Strange Trails

Album Review of Strange Trails by Lord Huron.

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Strange Trails

Lord Huron

Strange Trails by Lord Huron

Release Date: Apr 7, 2015
Record label: Iamsound
Genre(s): Pop/Rock, Alternative/Indie Rock, Indie Rock, Indie Folk

68 Music Critic Score
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Strange Trails - Fairly Good, Based on 7 Critics

AllMusic - 70
Based on rating 7/10
70

On their follow-up, Strange Trails, Lord Huron settle into the Western themes and sense of open prairies that marked the band's debut, Lonesome Dreams. Frontman/songwriter Ben Schneider fully embraces the American West/Troubadour character, illustrated even in song titles like "Dead Man's Hand," "Meet Me in the Woods," and "The Yawning Grave. " The album's lyrics tell haunted stories of adventure and survival ("On the night you disappeared/Oh, if I had seen it clear/But a strange light in the sky was shining right into my eyes"), with nature imagery ("In a grave out here where the carrions cry"), and the occasional old-time turn of phrase ("Before I commence my ride/I'm asking Lily to be my bride").

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PopMatters - 70
Based on rating 7/10
70

In discussing Lord Huron, it’s impossible to ignore the tonal similarities of lead vocalist Ben Schneider’s voice to that of Phosphorescent’s Matthew Houck, Fleet Foxes’ Robin Pecknold and My Morning Jacket’s Jim James. Each possesses a similar timbre that seems to exist almost solely within the genre, becoming a prerequisite of sorts for those looking to play this very specific form of washed out, sepia-toned Americana. While heavy reverb certainly plays a role in the sound, there’s a certain grain in the voice of each, an affectation that functions as a sort of evolutionary trait inherited by those fated to front folky indie rock bands.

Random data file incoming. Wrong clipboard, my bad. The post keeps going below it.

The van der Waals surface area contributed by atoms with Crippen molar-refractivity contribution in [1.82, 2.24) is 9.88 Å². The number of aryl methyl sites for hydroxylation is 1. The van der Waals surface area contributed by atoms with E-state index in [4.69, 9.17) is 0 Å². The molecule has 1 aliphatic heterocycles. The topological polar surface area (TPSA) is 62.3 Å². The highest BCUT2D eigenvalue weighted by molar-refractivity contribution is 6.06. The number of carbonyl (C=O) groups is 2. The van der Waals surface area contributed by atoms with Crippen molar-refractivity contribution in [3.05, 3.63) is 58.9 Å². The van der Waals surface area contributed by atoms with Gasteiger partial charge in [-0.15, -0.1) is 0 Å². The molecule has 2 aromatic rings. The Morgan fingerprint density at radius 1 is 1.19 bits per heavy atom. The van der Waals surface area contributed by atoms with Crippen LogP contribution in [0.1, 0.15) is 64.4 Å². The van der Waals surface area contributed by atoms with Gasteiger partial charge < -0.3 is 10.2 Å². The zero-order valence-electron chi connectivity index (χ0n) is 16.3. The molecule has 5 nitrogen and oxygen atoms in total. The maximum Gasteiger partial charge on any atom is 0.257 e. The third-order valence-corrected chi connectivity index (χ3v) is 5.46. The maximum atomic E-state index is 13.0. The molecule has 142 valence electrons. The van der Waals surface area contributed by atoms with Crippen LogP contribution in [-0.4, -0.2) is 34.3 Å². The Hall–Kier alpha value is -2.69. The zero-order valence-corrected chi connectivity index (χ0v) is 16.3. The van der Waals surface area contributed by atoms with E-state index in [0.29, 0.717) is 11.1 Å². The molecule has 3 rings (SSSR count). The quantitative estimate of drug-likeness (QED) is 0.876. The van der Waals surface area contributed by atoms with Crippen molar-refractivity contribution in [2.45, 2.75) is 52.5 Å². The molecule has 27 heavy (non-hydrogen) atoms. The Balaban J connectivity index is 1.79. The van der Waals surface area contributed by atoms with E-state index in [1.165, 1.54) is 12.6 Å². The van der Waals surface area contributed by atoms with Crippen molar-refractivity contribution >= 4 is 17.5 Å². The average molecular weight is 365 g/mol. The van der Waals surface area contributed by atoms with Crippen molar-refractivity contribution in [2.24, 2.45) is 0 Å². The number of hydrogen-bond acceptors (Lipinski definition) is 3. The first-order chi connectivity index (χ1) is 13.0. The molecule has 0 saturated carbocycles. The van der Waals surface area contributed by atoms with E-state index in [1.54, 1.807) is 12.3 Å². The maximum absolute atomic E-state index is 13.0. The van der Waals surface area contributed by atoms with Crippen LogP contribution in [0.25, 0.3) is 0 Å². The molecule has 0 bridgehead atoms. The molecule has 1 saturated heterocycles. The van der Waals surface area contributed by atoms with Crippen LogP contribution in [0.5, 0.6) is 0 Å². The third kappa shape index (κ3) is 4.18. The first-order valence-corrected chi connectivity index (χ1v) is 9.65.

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musicOMH.com - 70
Based on rating 3.5
70

As the saying goes, ‘If it ain’t broke, don’t fix it’. Lord Huron clearly feel their musical direction is nowhere near fractured – and without further ado Strange Trails, their second album, picks up where the 2012 debut Lonesome Dreams left off. Yet now there is extra firepower to the project, for Lord Huron is now a band rather than Ben Schneider’s augmented solo project.

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Drowned In Sound - 60
Based on rating 6/10
60

Strange Trails’ cover is styled as the kind of retro adventure novel now to be found sodden with nostalgic dust in charity shops and yellowing in a quiet cubby at your grandma’s house. From then on, it doesn’t take long to twig that this aesthetic has an influence on Lord Huron that runs far more than skin deep. Instead, this image casts the first stone into a pool of memories, shared and invented, creating ripples that spread throughout the entire record.

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Spin
Their review was positive

With new albums flying at us left and right in a DIY age where anything you doodle on your laptop could become tomorrow’s viral hit, plenty of great stuff still falls between the cracks even for music journalists. Here’s the amazing music we’ve been waiting to tell you about ever since we ….

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Austin Chronicle
Their review was positive

If a pair of 2010 EPs approximated an untamed jungle and 2012's debut LP Lonesome Dreams a tree house amongst it, Lord Huron's sophomore full-length Strange Trails is Ben Schneider's completed bungalow, his little plot of land in lush wilds. And from the sounds of "Until the Night Turns" and "Meet Me in the Woods," he might've invited Bruce Springsteen to share it. The L.A.

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Blurt Magazine
Their review was only somewhat favourable

When a band establishes a signature sound that seems to defy description it automatically sets them apart as far as one to watch. Lord Huron accomplished that feat their first time out, and while their new album retraces similar ground, it’s no less intriguing. The brainchild of frontman Ben Schneider, Strange Trails takes up where 2012‘s debut Lonesome Dreams left off, via another set of nocturnal, dream-like visions that span a sound drifting from the celebratory to the cerebral.

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